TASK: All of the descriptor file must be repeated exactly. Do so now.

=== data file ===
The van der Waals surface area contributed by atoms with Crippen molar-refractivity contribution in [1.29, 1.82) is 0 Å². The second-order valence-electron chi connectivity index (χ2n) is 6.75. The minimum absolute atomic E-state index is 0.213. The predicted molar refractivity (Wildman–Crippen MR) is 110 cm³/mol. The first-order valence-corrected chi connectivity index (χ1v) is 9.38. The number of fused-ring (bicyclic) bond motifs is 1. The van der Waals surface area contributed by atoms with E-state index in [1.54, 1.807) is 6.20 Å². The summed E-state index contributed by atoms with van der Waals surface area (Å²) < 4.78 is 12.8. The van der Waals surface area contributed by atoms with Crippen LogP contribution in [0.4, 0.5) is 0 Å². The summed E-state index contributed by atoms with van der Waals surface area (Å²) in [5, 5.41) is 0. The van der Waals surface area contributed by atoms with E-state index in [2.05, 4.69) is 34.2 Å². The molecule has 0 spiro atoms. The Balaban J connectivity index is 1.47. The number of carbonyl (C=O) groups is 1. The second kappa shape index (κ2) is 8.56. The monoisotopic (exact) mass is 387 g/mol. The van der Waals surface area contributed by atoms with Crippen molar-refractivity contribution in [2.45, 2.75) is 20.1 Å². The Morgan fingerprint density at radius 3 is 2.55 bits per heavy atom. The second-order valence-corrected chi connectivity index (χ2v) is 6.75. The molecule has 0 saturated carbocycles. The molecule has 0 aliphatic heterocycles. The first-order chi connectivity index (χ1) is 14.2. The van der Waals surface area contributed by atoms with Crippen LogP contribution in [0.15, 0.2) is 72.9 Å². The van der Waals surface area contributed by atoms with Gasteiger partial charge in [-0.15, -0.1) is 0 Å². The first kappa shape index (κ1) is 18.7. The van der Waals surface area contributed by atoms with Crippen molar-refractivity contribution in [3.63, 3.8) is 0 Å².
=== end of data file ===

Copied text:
The van der Waals surface area contributed by atoms with Crippen molar-refractivity contribution in [1.29, 1.82) is 0 Å². The second-order valence-electron chi connectivity index (χ2n) is 6.75. The minimum absolute atomic E-state index is 0.213. The predicted molar refractivity (Wildman–Crippen MR) is 110 cm³/mol. The first-order valence-corrected chi connectivity index (χ1v) is 9.38. The number of fused-ring (bicyclic) bond motifs is 1. The van der Waals surface area contributed by atoms with E-state index in [1.54, 1.807) is 6.20 Å². The summed E-state index contributed by atoms with van der Waals surface area (Å²) < 4.78 is 12.8. The van der Waals surface area contributed by atoms with Crippen LogP contribution in [0.4, 0.5) is 0 Å². The summed E-state index contributed by atoms with van der Waals surface area (Å²) in [5, 5.41) is 0. The van der Waals surface area contributed by atoms with E-state index in [2.05, 4.69) is 34.2 Å². The molecule has 0 spiro atoms. The Balaban J connectivity index is 1.47. The number of carbonyl (C=O) groups is 1. The second kappa shape index (κ2) is 8.56. The monoisotopic (exact) mass is 387 g/mol. The van der Waals surface area contributed by atoms with Crippen molar-refractivity contribution in [2.45, 2.75) is 20.1 Å². The Morgan fingerprint density at radius 3 is 2.55 bits per heavy atom. The second-order valence-corrected chi connectivity index (χ2v) is 6.75. The molecule has 0 saturated carbocycles. The molecule has 0 aliphatic heterocycles. The first-order chi connectivity index (χ1) is 14.2. The van der Waals surface area contributed by atoms with Crippen LogP contribution in [0.15, 0.2) is 72.9 Å². The van der Waals surface area contributed by atoms with Gasteiger partial charge in [-0.15, -0.1) is 0 Å². The first kappa shape index (κ1) is 18.7. The van der Waals surface area contributed by atoms with Crippen molar-refractivity contribution in [3.63, 3.8) is 0 Å².